The storied Wall Street law firm Cravath, Swaine & Moore has promoted an all-woman class of attorneys to partner for the second time in the last three years.
The new Cravath partners are Lauren Roberta Kennedy, Sasha Rosenthal-Larrea, and Allison Wein, according to a firm announcement.
Kennedy is a litigator and focuses on general commercial cases. Rosenthal-Larrea and Wein work in the firm’s corporate department with focuses on capital markets and M&A, respectively. Each of the associates will become members of the firm at the start of 2019.
All-female partner classes are noteworthy as Big Law continues its push to integrate women lawyers into top earning and decision-making spots, often with mixed success.
Cravath’s elite reputation also gives the promotions extra weight. The firm, which has offices in New York and London, has topped the Vault 100 most prestigious law firm rankings for three years running.
In 2016, Cravath also advancedthree women and no men to partner. The promotions included two litigators and one tax lawyer.
Cravath has taken other steps in recent years to advance its women lawyers. Faiza Saeed in 2016 became the firm’s presiding partner – the first female in that leadership post in the history of a firm that next year will celebrate its bicentennial.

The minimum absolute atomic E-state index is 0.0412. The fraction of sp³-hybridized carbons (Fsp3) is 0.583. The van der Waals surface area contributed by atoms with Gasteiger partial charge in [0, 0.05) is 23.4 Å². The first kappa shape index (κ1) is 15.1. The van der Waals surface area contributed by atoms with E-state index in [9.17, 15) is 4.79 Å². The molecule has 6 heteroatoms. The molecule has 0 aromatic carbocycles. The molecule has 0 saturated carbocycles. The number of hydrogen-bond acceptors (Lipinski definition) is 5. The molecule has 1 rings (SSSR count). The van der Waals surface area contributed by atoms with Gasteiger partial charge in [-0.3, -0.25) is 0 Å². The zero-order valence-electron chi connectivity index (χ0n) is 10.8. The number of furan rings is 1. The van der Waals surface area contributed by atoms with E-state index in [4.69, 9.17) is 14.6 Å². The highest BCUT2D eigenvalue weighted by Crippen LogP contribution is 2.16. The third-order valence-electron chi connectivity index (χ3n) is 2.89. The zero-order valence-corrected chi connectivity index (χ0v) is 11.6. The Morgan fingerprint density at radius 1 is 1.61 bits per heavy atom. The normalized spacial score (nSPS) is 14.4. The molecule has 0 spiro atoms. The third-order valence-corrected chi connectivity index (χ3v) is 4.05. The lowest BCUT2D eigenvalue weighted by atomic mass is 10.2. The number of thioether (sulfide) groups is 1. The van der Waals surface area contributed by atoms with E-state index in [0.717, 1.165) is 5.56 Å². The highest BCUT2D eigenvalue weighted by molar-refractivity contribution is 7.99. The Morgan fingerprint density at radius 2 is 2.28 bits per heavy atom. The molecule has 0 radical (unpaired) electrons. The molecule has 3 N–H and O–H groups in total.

On its Women’s Initiative web page, the firm notes that “we have remained committed to ensuring that women are represented and supported at all levels of the Firm.” This has included women’s recruiting receptions, and dinners at partners homes for mid-level associates, the firm said.
Currently, 23 percent of Cravath’s partners are women, but the percentage is rising, Saeed told Bloomberg Law in an email. Including the newly announced partners, two-thirds of the firm’s last three partner classes have been female, she wrote.
“Lauren, Sasha and Allie have done tremendous work for our clients and are highly skilled and talented lawyers,” Saeed said of the promoted attorneys. “They are active in the Firm’s diversity efforts, including our Women’s Initiative, and each has been involved in student recruitment and associate mentorship as well.”
Among AmLaw 200 firms, women hold 25 percent of firm governance roles, which include spots on compensation and leadership committees, according to a study released last month by the National Association of Women Lawyers. That number rises to 37 percent when including the country’s top 50 firms as gauged by revenue.
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